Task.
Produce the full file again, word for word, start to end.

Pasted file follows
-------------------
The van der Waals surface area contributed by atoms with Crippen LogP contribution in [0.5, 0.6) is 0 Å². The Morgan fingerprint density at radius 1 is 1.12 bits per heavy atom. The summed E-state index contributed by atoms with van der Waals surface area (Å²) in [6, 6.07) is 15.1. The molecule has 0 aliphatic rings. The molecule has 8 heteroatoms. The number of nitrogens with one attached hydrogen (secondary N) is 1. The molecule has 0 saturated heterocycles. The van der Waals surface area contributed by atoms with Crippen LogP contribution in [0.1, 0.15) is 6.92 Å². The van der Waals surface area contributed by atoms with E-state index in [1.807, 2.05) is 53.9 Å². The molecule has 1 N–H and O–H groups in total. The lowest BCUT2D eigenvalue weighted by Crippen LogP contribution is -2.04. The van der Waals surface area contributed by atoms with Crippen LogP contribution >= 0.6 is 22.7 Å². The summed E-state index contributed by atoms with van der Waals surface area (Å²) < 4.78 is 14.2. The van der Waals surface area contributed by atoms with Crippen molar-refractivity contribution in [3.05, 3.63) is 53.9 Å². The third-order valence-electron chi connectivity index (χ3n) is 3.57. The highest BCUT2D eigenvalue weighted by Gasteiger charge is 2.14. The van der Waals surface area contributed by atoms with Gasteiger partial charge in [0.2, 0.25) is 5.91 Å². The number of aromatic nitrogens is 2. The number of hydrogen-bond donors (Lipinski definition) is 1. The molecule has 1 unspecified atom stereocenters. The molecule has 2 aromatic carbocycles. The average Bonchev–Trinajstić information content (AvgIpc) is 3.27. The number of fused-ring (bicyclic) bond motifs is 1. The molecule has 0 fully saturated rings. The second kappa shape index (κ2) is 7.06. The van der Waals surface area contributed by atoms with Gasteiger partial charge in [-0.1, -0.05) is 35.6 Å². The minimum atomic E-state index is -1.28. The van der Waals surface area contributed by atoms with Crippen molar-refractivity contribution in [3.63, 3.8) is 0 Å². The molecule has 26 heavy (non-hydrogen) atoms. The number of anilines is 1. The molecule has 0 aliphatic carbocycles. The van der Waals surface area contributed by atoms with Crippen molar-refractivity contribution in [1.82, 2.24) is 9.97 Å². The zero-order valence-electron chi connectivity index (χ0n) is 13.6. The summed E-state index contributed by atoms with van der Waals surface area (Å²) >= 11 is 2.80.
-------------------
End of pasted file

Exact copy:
The van der Waals surface area contributed by atoms with Crippen LogP contribution in [0.5, 0.6) is 0 Å². The Morgan fingerprint density at radius 1 is 1.12 bits per heavy atom. The summed E-state index contributed by atoms with van der Waals surface area (Å²) in [6, 6.07) is 15.1. The molecule has 0 aliphatic rings. The molecule has 8 heteroatoms. The number of nitrogens with one attached hydrogen (secondary N) is 1. The molecule has 0 saturated heterocycles. The van der Waals surface area contributed by atoms with Crippen LogP contribution in [0.1, 0.15) is 6.92 Å². The van der Waals surface area contributed by atoms with E-state index in [1.807, 2.05) is 53.9 Å². The molecule has 1 N–H and O–H groups in total. The lowest BCUT2D eigenvalue weighted by Crippen LogP contribution is -2.04. The van der Waals surface area contributed by atoms with Crippen LogP contribution >= 0.6 is 22.7 Å². The summed E-state index contributed by atoms with van der Waals surface area (Å²) < 4.78 is 14.2. The van der Waals surface area contributed by atoms with Crippen molar-refractivity contribution in [3.05, 3.63) is 53.9 Å². The third-order valence-electron chi connectivity index (χ3n) is 3.57. The highest BCUT2D eigenvalue weighted by Gasteiger charge is 2.14. The van der Waals surface area contributed by atoms with Gasteiger partial charge in [0.2, 0.25) is 5.91 Å². The number of aromatic nitrogens is 2. The number of hydrogen-bond donors (Lipinski definition) is 1. The molecule has 1 unspecified atom stereocenters. The molecule has 2 aromatic carbocycles. The average Bonchev–Trinajstić information content (AvgIpc) is 3.27. The number of fused-ring (bicyclic) bond motifs is 1. The molecule has 0 fully saturated rings. The second kappa shape index (κ2) is 7.06. The van der Waals surface area contributed by atoms with Gasteiger partial charge in [-0.1, -0.05) is 35.6 Å². The minimum atomic E-state index is -1.28. The van der Waals surface area contributed by atoms with Crippen molar-refractivity contribution in [3.63, 3.8) is 0 Å². The molecule has 26 heavy (non-hydrogen) atoms. The number of anilines is 1. The molecule has 0 aliphatic carbocycles. The van der Waals surface area contributed by atoms with Crippen molar-refractivity contribution in [1.82, 2.24) is 9.97 Å². The zero-order valence-electron chi connectivity index (χ0n) is 13.6. The summed E-state index contributed by atoms with van der Waals surface area (Å²) >= 11 is 2.80.